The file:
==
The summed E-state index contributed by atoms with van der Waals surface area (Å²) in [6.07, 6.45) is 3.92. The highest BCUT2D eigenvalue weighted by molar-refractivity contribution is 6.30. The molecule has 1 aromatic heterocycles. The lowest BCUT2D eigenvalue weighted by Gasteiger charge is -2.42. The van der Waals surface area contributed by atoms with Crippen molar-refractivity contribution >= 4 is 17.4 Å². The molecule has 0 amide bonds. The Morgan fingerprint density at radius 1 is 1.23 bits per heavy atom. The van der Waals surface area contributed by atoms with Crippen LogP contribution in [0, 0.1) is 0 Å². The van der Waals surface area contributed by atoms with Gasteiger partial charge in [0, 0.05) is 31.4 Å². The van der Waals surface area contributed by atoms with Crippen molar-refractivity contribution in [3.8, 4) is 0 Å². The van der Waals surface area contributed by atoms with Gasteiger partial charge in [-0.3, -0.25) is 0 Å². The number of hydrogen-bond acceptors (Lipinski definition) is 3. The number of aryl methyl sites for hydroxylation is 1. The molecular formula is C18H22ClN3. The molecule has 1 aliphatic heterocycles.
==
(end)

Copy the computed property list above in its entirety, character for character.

The summed E-state index contributed by atoms with van der Waals surface area (Å²) in [6.07, 6.45) is 3.92. The highest BCUT2D eigenvalue weighted by molar-refractivity contribution is 6.30. The molecule has 1 aromatic heterocycles. The lowest BCUT2D eigenvalue weighted by Gasteiger charge is -2.42. The van der Waals surface area contributed by atoms with Crippen molar-refractivity contribution >= 4 is 17.4 Å². The molecule has 0 amide bonds. The Morgan fingerprint density at radius 1 is 1.23 bits per heavy atom. The van der Waals surface area contributed by atoms with Crippen LogP contribution in [0, 0.1) is 0 Å². The van der Waals surface area contributed by atoms with Gasteiger partial charge in [0, 0.05) is 31.4 Å². The van der Waals surface area contributed by atoms with Crippen molar-refractivity contribution in [3.8, 4) is 0 Å². The van der Waals surface area contributed by atoms with Gasteiger partial charge in [-0.3, -0.25) is 0 Å². The number of hydrogen-bond acceptors (Lipinski definition) is 3. The number of aryl methyl sites for hydroxylation is 1. The molecular formula is C18H22ClN3. The molecule has 1 aliphatic heterocycles.